- Open Courseware Consortium. Why reinvent the wheel when you have access to so many great classes already developed. Check out the open courseware classes on the subject you hope to teach and see about incorporating them into your class.
- Cool School. This Canadian company will develop dynamic content targeted for K-12 for your online lessons available for a fee.
- Federal Resources for Educational Excellence. Browse through the many available resources here which include primary documents, photos, videos, and animation in subjects ranging from jazz to American literature to astronomy–and they are all free of charge.
- Biz/ed. This British site offers educational materials for students and educators in the fields of business, accounting, economics, travel and tourism, and sports and recreation.
- Mrs. Glosser’s Math Goodies. Find math lessons, worksheets, and more at this site.
- Distance Learning Center: Creating Online Content. The resources at this site from Community College of Allegheny County offer suggestions and links to places that will help you create content for your online class.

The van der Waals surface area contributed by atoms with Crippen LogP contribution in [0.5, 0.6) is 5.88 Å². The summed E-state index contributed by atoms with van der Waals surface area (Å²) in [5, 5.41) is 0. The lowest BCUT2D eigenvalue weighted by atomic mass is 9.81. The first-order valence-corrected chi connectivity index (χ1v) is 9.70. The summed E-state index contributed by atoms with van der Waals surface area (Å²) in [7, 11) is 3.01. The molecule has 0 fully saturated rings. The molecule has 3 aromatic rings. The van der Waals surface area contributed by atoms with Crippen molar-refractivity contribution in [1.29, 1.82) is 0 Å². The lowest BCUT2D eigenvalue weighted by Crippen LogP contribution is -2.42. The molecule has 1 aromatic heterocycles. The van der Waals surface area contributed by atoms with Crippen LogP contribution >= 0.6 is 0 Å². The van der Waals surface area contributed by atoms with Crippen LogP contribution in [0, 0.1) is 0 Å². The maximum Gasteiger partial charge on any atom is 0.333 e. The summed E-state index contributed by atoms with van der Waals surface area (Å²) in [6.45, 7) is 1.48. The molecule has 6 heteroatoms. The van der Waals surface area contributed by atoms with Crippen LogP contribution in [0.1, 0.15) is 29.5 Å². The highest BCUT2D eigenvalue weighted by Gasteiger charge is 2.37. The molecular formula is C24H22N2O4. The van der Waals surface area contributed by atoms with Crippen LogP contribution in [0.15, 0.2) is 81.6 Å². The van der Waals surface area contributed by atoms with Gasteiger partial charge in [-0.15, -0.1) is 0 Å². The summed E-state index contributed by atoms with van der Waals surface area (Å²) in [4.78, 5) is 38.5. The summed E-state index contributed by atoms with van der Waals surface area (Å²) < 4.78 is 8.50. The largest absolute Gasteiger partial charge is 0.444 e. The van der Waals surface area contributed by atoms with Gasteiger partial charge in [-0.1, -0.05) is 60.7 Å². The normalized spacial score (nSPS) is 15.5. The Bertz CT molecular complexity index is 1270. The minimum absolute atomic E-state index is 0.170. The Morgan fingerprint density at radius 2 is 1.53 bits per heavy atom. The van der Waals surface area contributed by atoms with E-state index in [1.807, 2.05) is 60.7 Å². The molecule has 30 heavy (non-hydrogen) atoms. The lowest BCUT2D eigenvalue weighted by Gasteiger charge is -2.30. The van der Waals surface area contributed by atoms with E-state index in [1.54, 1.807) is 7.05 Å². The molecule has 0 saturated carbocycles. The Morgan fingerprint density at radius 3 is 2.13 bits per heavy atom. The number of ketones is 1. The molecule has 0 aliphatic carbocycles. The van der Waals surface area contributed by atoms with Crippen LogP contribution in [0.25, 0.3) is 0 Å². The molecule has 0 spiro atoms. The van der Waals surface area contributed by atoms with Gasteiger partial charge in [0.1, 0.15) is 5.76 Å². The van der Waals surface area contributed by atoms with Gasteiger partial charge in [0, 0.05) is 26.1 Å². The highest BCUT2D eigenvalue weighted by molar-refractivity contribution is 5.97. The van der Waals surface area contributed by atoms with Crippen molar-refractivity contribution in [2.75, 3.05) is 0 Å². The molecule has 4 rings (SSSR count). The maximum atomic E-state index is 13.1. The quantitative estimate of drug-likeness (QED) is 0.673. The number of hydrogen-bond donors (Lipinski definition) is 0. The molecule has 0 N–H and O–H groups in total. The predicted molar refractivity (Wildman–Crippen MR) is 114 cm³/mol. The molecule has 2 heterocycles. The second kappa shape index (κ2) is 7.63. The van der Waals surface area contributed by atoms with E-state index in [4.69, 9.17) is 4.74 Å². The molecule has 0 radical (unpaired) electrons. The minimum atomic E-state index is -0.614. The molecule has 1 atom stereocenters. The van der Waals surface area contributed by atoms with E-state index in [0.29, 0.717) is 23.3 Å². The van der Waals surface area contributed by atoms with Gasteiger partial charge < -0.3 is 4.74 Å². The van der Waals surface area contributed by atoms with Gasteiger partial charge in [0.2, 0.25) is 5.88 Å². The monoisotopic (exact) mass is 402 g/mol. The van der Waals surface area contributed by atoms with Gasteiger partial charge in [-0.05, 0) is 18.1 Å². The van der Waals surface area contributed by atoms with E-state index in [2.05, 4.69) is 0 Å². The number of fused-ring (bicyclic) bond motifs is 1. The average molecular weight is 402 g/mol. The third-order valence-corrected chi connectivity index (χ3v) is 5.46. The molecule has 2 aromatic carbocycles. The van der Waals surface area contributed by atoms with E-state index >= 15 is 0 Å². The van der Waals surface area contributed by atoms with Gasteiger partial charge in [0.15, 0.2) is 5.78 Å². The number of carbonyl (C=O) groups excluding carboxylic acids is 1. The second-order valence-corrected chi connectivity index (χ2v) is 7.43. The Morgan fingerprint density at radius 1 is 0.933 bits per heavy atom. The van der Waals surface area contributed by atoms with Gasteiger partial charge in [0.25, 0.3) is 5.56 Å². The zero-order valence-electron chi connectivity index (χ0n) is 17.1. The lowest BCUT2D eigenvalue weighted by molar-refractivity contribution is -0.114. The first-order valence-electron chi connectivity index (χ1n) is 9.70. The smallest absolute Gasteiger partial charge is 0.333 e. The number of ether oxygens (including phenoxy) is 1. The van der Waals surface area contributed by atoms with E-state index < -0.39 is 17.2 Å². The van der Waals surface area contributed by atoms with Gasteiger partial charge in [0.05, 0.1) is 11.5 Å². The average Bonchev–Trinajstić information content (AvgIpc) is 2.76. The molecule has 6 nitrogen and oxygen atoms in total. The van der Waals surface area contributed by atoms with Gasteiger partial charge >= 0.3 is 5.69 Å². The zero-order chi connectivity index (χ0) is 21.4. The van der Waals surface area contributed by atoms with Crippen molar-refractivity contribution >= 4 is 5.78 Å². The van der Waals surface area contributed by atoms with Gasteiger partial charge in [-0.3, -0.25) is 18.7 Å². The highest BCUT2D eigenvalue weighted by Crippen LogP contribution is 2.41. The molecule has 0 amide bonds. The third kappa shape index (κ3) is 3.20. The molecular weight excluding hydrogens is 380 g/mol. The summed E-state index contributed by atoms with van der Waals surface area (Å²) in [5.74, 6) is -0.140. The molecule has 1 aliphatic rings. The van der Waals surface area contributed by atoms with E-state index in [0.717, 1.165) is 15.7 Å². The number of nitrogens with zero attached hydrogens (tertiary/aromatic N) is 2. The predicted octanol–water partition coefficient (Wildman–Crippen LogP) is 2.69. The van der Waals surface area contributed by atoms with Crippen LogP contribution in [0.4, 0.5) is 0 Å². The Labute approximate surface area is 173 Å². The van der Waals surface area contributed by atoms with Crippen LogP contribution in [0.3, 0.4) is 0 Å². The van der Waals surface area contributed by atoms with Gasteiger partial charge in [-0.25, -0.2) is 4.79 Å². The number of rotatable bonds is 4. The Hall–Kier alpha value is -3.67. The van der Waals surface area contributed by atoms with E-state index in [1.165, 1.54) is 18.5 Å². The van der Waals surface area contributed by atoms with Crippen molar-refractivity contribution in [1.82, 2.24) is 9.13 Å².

- Guide to Create Content. If you want to stream digital media for your online class, learn how to do so with this resource.
- Topmarks. Another British website, this one finds teaching resources and educational websites based on the criteria you select. They find content for early education through adult education in a variety of subjects.
Use these tools that range from catching plagiarism to reference materials to assistance with organization.
- CopyCatch. Find out if students are plagiarizing their work by using this application.
- Alphabetizer. Paste any list into this tool to immediately create an alphabetized list easily.
- Writeboard. Create online text documents that can be edited and shared with this tool that also integrates with Backpack.
- WordCounter. See if your students’ 1000 word papers are actually 1000 words with this online word counter tool.
- Google Alerts. Find new information on your research topics or ideas for new classes by receiving email updates on any topic through Google Alerts.
- Bartleby.com. Access several handy reference books for your own personal use or to encourage students to use.